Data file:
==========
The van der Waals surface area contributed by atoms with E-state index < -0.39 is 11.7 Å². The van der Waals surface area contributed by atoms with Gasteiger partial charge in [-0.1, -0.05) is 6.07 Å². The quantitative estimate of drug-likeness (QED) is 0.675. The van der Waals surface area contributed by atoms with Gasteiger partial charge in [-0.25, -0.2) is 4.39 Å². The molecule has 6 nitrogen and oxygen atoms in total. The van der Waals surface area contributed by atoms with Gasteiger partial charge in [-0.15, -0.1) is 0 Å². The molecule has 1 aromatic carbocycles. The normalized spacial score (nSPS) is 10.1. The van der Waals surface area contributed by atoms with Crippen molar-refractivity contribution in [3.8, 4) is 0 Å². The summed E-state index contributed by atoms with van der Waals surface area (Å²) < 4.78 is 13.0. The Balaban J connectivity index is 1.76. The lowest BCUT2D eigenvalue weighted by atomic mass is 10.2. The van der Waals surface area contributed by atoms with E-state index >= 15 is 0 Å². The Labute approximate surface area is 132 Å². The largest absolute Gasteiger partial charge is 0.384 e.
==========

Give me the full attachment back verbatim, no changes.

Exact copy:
The van der Waals surface area contributed by atoms with E-state index < -0.39 is 11.7 Å². The van der Waals surface area contributed by atoms with Gasteiger partial charge in [-0.1, -0.05) is 6.07 Å². The quantitative estimate of drug-likeness (QED) is 0.675. The van der Waals surface area contributed by atoms with Gasteiger partial charge in [-0.25, -0.2) is 4.39 Å². The molecule has 6 nitrogen and oxygen atoms in total. The van der Waals surface area contributed by atoms with Gasteiger partial charge in [-0.15, -0.1) is 0 Å². The molecule has 1 aromatic carbocycles. The normalized spacial score (nSPS) is 10.1. The van der Waals surface area contributed by atoms with Crippen molar-refractivity contribution in [3.8, 4) is 0 Å². The summed E-state index contributed by atoms with van der Waals surface area (Å²) < 4.78 is 13.0. The Balaban J connectivity index is 1.76. The lowest BCUT2D eigenvalue weighted by atomic mass is 10.2. The van der Waals surface area contributed by atoms with E-state index >= 15 is 0 Å². The Labute approximate surface area is 132 Å². The largest absolute Gasteiger partial charge is 0.384 e.